April 21

What was advertised in a colonial American newspaper 250 years ago this week?

New-Hampshire Gazette (April 19, 1771).

“The last Will and TESTAMENT of the late Reverend and worthy GEORGE WHITEFIELD.”

After fading from American newspapers for a time during the first few months of 1771, George Whitefield once again became a subject of interest in the spring.  Whitefield, one of the most prominent ministers associated with the eighteenth-century religious revivals now known as the Great Awakening, died in Newburyport, Massachusetts, on September 30, 1770.  For the next three months, newspapers from New England to Georgia printed and reprinted news of his death and reactions to it in various towns throughout the colonies.  Those same newspapers also carried advertisements for an array of commemorative items produced in memory of the minister.  Eventually, both coverage of his death and marketing of memorabilia tapered off.  The renewed interest in Whitefield in the spring of 1771 coincided with the arrival of ships carrying news from England.  Printers now had access to coverage of Whitefield’s death in England, coverage that they shared with colonial readers.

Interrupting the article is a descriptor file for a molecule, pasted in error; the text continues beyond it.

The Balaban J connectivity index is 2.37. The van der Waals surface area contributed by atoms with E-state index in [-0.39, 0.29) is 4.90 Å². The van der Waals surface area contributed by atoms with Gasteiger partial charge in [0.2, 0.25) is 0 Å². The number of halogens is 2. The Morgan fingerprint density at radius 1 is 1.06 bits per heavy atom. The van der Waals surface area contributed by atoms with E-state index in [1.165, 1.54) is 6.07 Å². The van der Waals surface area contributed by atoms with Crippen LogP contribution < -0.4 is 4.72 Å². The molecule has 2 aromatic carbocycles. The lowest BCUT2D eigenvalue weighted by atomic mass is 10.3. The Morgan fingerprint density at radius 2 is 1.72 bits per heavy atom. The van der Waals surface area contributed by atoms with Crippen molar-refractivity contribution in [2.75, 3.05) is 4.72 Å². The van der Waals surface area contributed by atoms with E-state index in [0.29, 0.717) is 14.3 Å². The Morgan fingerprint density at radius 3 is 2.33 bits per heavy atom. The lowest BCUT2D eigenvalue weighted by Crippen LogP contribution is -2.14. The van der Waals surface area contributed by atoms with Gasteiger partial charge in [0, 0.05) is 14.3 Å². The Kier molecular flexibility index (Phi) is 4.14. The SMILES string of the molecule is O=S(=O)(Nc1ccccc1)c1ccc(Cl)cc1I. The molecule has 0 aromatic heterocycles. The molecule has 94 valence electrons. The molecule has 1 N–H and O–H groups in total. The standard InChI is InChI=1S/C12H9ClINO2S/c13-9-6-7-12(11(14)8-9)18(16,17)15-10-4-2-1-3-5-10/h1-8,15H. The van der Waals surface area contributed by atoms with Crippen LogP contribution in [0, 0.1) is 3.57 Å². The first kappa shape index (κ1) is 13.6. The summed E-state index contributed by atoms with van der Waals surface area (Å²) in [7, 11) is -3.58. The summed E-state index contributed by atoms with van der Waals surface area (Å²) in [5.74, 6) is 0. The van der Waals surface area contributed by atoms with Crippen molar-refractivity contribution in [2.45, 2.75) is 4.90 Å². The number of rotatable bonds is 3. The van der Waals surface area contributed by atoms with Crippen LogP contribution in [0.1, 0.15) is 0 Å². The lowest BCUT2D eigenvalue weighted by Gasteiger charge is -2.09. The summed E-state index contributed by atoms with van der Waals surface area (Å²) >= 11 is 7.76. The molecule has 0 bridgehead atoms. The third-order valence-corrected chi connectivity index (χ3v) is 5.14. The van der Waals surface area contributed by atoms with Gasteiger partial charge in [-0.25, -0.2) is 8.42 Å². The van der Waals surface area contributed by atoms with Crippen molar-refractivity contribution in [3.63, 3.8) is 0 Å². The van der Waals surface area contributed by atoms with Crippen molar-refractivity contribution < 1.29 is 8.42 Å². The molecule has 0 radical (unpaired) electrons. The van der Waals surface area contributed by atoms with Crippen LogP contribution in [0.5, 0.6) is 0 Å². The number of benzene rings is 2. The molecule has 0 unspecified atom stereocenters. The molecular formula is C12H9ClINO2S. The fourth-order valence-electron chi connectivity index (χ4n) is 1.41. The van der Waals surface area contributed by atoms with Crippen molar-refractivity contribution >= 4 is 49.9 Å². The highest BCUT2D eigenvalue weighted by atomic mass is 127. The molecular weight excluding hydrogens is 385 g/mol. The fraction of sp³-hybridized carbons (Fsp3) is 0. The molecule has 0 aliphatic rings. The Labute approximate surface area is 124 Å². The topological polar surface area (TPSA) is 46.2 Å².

Sometimes that coverage took the form of reprinting advertisements that ran in the London press.  John Carter did so in the Providence Gazette on April 13 with an item about “The works of the Rev. GEORGE WHITEFIELD” among the news from London.  Six days later, Daniel Fowle and Robert Fowle included the same item in the New-Hampshire Gazette, either drawing it from newspapers they received from London or reprinting it from the Providence Gazette.  Readers of their newspaper learned that Whitefield’s sermons and letters, along with an engraved portrait, “Speedily will be published” and sold in London.  Like many other American printers, the Fowles seized the opportunity to produce and market commemorative items in the wake of receiving news about Whitefield from the other side of the Atlantic.  In an advertisement on the next page of the April 13 edition, they announced that “Next Monday will be published, and sold at the Printing Office … The last Will and TESTAMENT of the late Reverend and worthy GEORGE WHITEFIELD, which came in the last Ships from London.”  More than six months after the minister’s death, the Fowles estimated sufficient interest in Whitefield to justify not only additional news coverage but also yet another commemorative item.  They believed that demand existed or could be incited for copies of Whitefield’s will among local consumers who had already been offered a variety of memorabilia in the fall.